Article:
Turning the tables: Capsaicin for people with heartburn

 

 

For many of us dealing with heartburn or gastroesophageal reflux disease (GERD), spicy food is a thing of the past for most of us because it triggers the acid and burping. There are exceptions of course, which I’m grateful from an extra pinch of ground pepper to some wasabi paste, but nothing quite beats the heat chili peppers bring.

However, a 2016 study titled “Influence of capsaicin infusion on secondary peristalsis in patients with gastroesophageal reflux disease.” by Yi et. al., shows that repeated intake of capsaicin / chili peppers may help reverse the effect of heartburn, as far as people who have triggers with chili peppers are concerned.

According to the said study, people who ate a meal with chili peppers makes the symptoms flare up at the first instance, but repeated exposure to capsaicin may reverse the effects of heartburn. Yet despite these findings, there are still a number of people who complain that consuming chili in any form makes their reflux symptoms flare up. When it comes to GERD, there’s no really telling what sets one’s symptoms without a little carefully thought out trial-and-error.

 

Before one hits the pickled jalapeños, one has to keep in mind that mild chili peppers are the ones best suited for consumption for most people, with or without reflux. In fact some of the hottest peppers can even give chefs and cooks slight burns just from touch.. Tasting and handling aside, the best way to check a pepper’s heat level is with the Scoville Heat Scale. The higher a chili pepper is on the heat scale score, the hotter the pepper is.

 

 

 

Scoville Heat Units Chilli Pepper
1,569,300 – 2,200,000 Carolina Reaper Pepper (PuckerButt Pepper Company, Fort Mill, South Carolina).
350,000 – 577,000 Red Savina habanero (Capsicum chinense Jacquin)
100,000 – 350,000 Habanero (Capsicum chinense Jacquin)
100,000 – 225,000 Birds Eye pepper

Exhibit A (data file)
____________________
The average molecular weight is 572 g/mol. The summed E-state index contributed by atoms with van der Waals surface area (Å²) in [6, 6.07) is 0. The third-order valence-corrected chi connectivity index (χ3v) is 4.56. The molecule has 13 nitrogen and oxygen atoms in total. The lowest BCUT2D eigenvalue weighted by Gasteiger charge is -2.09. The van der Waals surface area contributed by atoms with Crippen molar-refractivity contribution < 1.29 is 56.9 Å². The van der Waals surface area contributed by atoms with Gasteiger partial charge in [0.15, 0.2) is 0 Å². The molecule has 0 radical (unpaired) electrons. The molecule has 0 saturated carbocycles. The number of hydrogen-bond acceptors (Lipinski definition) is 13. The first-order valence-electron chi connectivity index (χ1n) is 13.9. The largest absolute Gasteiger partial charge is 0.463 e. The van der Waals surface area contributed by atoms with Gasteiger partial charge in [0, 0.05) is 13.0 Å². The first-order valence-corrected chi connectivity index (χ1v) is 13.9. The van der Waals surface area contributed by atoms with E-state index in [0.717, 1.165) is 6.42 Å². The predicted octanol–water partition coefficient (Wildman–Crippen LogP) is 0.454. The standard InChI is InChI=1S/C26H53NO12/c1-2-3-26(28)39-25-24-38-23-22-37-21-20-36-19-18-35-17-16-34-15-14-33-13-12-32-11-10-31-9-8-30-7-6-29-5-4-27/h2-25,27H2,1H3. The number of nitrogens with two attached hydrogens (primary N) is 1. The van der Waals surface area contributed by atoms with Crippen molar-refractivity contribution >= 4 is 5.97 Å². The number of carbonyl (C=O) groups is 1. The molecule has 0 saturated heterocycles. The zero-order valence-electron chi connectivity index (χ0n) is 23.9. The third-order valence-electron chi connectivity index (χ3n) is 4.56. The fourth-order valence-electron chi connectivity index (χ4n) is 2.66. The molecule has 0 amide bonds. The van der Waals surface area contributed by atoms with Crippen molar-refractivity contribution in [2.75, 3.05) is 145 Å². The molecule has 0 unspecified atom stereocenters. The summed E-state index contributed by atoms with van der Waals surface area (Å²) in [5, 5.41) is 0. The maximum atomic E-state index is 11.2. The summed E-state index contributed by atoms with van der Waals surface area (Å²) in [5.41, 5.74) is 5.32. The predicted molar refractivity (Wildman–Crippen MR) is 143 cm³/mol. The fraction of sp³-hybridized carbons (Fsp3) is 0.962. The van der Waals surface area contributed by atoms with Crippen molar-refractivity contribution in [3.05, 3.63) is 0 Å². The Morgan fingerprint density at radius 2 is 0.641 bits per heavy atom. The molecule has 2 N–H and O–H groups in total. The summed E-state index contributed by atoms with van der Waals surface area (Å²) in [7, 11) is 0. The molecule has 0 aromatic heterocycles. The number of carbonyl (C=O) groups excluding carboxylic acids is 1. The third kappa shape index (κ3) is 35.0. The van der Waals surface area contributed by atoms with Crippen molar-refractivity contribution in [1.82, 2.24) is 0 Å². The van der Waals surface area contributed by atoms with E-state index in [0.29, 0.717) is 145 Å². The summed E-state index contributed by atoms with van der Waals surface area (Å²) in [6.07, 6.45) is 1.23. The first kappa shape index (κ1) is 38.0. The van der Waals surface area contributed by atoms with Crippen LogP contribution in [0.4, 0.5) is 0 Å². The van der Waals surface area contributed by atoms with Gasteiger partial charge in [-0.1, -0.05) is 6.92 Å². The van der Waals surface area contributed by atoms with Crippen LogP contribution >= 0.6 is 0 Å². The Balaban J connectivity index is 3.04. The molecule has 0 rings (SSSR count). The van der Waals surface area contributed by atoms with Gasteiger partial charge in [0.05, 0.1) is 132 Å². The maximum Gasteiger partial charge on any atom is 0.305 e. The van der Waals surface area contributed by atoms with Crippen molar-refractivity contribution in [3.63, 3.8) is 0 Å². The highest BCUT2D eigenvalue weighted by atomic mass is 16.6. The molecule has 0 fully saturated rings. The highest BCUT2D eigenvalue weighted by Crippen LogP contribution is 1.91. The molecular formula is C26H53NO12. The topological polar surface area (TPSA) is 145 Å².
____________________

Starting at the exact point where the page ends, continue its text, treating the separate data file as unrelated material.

50,000 – 100,000 Thai pepper (Capsicum annuum)
30,000 – 50,000 Cayenne pepper (Capsicum baccatum and Capsicum frutescens )
30,000 – 50,000 Tabasco pepper (Capsicum frutescens)
5,000 – 10,000 Chipotle, a Jalapeño pepper that has been smoked.
2,500 – 5,000 Jalapeño (Capsicum annuum)
100 – 500 Pepperoncini, pepper (also known as Tuscan peppers, sweet Italian peppers, and golden Greek peppers.
100 – 500 Pimento
0 Sweet Bell pepper

Unfortunately with heartburn, nothing is completely certain since different people have different reactions to their own set of personal triggers, so on one hand, there is hope that repeated attempts to eat chili peppers will increase resistance effects in the long run. On the other hand, it could also give one a pain in the neck after trying something out and the acid shoots up crazier than before.

Personally, I think it’s worth a shot at least once, not because YOLO, but the long term benefits helps one with heartburn live a step nearer to normalcy. Think of it as someone trying to adapt by increasing resistances to an allergy like seafood. But as a precaution, keep heartburn medication on hand in case it doesn’t pan out. Good luck and we hope this helps you out.

References:

http://www.refluxmd.com/turn-heat-turn-heartburn/

https://www.ncbi.nlm.nih.gov/pubmed/28018112

https://www.chilliworld.com/factfile/scoville-scale

 

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